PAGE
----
A Look Inside the UK's Latest Customs Border Target Operating Model and Its Implications

A Look Inside the UK's Latest Customs Border Target Operating Model and Its Implications

The UK government has released a draft Border Target Operating Model that proposes changes to security and sanitary controls at the border. This new approach will apply to security controls (involving all imports) and sanitary and phytosanitary controls (applying to imports of live animals, animal products, plants, and plant products).

In addition, the draft document outlines how these controls will be streamlined, digitised, and eventually integrated into the UK's new Single Trade Window. In this blog post, we will take a closer look at the proposed changes and their potential impact on importers and the broader trading community.


Safety & Security Controls:

The following points outline the changes that the BTOM (Border Target Operating Model) will bring to the Safety and Security data requirements for certain categories of movement. These changes aim to:

  • Reduce the Safety and Security data requirements.
  • Make submitting Safety and Security data easier through the UK Single Trade window.
  • Improve the use of data by the UK Government to remove duplication.
  • Remove Safety and Security requirements for the following categories of movement: certain outbound freeport goods, outbound transit and fish from UK waters landed in non-UK ports.


Sanitary & Phytosanitary (SPS) Controls:

It is important to note that the new model will have the following three key elements:

  • A new global risk-based approach: live animals, germinal products, products of animal origin, animal by-products, plants and plant products will be categorised as high, medium or low risk, with controls appropriately weighted against the risks posed both by the commodity and the country of origin.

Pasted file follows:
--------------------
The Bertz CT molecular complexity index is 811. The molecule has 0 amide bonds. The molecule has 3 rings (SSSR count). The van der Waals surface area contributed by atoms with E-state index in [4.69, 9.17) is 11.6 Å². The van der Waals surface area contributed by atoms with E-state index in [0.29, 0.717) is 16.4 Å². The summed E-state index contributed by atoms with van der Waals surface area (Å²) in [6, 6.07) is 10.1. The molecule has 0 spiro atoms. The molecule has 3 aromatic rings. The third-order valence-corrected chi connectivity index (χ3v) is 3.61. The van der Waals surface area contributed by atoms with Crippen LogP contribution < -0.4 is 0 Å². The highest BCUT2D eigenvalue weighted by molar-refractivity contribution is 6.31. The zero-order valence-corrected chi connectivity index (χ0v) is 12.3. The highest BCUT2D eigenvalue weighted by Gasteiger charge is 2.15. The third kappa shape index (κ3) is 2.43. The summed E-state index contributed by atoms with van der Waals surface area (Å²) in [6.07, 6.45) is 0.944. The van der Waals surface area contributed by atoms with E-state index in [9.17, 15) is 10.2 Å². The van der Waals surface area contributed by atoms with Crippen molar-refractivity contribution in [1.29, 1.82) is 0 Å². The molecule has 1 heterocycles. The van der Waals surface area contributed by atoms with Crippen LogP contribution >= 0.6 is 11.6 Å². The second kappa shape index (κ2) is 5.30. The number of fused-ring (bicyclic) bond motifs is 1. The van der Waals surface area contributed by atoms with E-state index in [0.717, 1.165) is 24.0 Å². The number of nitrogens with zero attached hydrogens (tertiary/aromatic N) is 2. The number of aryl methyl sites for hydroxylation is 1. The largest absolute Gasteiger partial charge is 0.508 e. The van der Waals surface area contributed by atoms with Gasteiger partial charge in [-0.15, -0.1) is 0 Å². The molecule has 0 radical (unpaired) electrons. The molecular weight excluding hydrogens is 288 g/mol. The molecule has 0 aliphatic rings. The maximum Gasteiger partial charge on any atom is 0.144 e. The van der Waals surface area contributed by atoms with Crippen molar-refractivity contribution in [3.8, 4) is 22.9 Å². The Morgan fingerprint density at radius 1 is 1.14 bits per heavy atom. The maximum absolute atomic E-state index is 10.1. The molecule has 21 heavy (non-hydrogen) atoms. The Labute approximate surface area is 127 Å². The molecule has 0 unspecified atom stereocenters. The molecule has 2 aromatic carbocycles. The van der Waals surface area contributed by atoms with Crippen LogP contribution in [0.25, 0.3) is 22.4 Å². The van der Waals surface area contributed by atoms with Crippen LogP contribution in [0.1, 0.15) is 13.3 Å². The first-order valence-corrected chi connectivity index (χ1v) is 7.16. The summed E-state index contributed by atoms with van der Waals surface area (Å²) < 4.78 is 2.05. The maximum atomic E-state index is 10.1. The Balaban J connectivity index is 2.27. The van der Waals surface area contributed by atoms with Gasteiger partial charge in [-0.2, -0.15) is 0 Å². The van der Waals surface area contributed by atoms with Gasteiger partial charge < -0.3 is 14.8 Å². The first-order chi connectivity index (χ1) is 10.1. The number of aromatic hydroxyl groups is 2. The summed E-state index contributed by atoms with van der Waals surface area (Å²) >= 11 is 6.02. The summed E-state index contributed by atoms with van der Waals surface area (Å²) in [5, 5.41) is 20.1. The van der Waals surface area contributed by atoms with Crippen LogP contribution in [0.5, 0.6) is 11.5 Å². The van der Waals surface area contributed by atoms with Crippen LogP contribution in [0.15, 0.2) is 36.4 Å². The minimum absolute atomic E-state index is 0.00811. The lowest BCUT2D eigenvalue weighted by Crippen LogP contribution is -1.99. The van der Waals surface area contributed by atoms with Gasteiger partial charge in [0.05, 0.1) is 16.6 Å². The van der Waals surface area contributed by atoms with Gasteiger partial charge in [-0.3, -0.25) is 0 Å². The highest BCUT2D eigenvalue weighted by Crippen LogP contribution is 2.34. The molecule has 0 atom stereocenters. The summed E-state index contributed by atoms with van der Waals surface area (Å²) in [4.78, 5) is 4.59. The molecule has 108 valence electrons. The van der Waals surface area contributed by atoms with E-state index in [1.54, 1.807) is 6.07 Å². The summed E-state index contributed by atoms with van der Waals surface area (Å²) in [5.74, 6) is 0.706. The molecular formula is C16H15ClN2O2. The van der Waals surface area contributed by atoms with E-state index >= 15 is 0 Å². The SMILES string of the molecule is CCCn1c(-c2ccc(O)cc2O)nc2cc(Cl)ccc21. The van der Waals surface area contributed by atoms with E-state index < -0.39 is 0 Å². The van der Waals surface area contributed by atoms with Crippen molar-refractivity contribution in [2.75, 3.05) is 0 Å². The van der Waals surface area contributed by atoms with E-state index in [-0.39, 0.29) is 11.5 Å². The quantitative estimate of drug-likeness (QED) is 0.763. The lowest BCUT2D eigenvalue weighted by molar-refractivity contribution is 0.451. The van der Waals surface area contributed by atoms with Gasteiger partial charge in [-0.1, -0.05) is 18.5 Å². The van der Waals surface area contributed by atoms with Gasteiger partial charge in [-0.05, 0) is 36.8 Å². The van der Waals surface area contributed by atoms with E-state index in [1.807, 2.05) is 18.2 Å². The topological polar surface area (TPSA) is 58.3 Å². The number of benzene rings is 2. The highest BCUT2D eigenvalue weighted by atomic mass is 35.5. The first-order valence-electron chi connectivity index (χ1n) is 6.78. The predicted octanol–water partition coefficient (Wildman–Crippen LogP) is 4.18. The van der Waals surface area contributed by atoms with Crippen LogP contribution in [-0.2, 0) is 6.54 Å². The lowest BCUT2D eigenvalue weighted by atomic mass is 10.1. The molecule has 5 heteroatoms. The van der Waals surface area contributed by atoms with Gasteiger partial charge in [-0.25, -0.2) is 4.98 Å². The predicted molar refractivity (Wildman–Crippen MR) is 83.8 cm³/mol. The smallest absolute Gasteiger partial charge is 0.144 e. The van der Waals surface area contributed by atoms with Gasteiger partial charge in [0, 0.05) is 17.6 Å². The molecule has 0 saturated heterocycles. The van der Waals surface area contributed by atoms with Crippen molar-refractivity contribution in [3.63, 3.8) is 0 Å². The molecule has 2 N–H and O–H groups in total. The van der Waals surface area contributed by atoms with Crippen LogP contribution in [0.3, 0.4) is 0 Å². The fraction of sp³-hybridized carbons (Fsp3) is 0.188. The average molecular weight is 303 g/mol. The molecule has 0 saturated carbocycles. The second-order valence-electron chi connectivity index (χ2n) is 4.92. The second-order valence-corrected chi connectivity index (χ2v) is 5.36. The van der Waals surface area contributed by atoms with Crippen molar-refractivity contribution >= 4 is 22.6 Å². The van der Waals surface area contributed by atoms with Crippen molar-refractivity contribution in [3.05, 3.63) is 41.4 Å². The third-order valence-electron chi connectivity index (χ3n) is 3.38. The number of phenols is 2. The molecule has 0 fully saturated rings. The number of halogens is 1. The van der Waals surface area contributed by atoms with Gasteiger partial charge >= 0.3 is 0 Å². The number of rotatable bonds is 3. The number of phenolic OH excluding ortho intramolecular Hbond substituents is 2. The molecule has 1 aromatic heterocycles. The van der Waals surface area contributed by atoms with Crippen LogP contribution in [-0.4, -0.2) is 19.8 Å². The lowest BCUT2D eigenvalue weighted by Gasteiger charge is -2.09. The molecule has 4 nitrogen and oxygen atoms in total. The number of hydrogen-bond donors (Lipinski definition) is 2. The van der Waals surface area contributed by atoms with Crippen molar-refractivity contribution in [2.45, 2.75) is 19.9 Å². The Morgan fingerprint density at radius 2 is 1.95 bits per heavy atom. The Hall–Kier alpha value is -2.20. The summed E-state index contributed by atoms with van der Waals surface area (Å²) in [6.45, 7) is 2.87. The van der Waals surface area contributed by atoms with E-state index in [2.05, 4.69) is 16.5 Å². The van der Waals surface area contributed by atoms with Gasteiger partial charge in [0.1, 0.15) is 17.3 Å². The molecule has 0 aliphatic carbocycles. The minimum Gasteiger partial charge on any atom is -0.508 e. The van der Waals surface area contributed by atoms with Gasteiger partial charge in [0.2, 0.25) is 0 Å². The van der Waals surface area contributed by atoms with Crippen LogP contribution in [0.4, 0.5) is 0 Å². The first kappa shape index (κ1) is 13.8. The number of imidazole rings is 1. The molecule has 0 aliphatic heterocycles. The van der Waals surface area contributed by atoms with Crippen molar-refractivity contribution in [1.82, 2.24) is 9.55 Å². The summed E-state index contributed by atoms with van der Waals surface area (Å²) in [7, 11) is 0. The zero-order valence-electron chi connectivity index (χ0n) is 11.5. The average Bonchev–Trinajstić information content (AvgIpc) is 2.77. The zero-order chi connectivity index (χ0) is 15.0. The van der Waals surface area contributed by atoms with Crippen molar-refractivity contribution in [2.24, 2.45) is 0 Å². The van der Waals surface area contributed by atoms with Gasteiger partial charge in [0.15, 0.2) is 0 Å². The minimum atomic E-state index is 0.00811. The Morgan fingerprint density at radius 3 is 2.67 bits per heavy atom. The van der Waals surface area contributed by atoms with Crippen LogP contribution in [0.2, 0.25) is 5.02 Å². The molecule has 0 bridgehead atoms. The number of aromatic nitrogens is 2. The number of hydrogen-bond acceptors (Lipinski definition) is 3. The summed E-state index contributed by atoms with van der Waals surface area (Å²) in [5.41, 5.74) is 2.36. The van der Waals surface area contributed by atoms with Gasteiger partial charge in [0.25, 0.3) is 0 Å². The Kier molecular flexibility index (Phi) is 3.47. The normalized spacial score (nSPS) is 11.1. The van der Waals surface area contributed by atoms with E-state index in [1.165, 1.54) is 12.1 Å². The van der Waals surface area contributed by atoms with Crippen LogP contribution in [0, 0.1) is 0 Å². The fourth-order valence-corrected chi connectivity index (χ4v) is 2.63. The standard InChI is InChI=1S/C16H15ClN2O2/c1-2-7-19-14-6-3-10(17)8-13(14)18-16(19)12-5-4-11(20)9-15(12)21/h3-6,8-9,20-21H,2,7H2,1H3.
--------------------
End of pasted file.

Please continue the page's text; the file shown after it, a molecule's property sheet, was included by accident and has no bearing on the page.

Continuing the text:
• Simplified and digitised health certificates: GB will digitise phytosanitary certificates from 2023 with take-up depending on trade partners’ readiness. Implement simplified export health certificates in Spring 2023 for animal products, and deliver digitised export health certificates in 2024, leading to more automated use of data.
  • Use trusted trader schemes: pilot schemes with industry where authorised importers of plants, plant products and some animal products may be eligible for streamlined controls. To qualify, they will need to provide enhanced assurances and evidence that they are meeting the regulatory requirements and standards.


EU Goods Current Position

At present, goods from the EU enter the UK without health certification and SPS checks, apart from those required for the highest-risk live animals, germinal products and high-risk plants. The BTOM introduces risk-based controls that will be implemented over three milestone dates: -

  • 31 October 2023 - The introduction of health certification on imports of medium-risk animal products (such as meat, dairy, fish), plants, plant products and high-risk food (and feed) of non-animal origin from the EU
  •  31 January 2024 - The introduction of documentary and risk-based identity and physical checks on medium-risk animal products, plants, plant products and high-risk food (and feed) of non-animal origin from the EU*.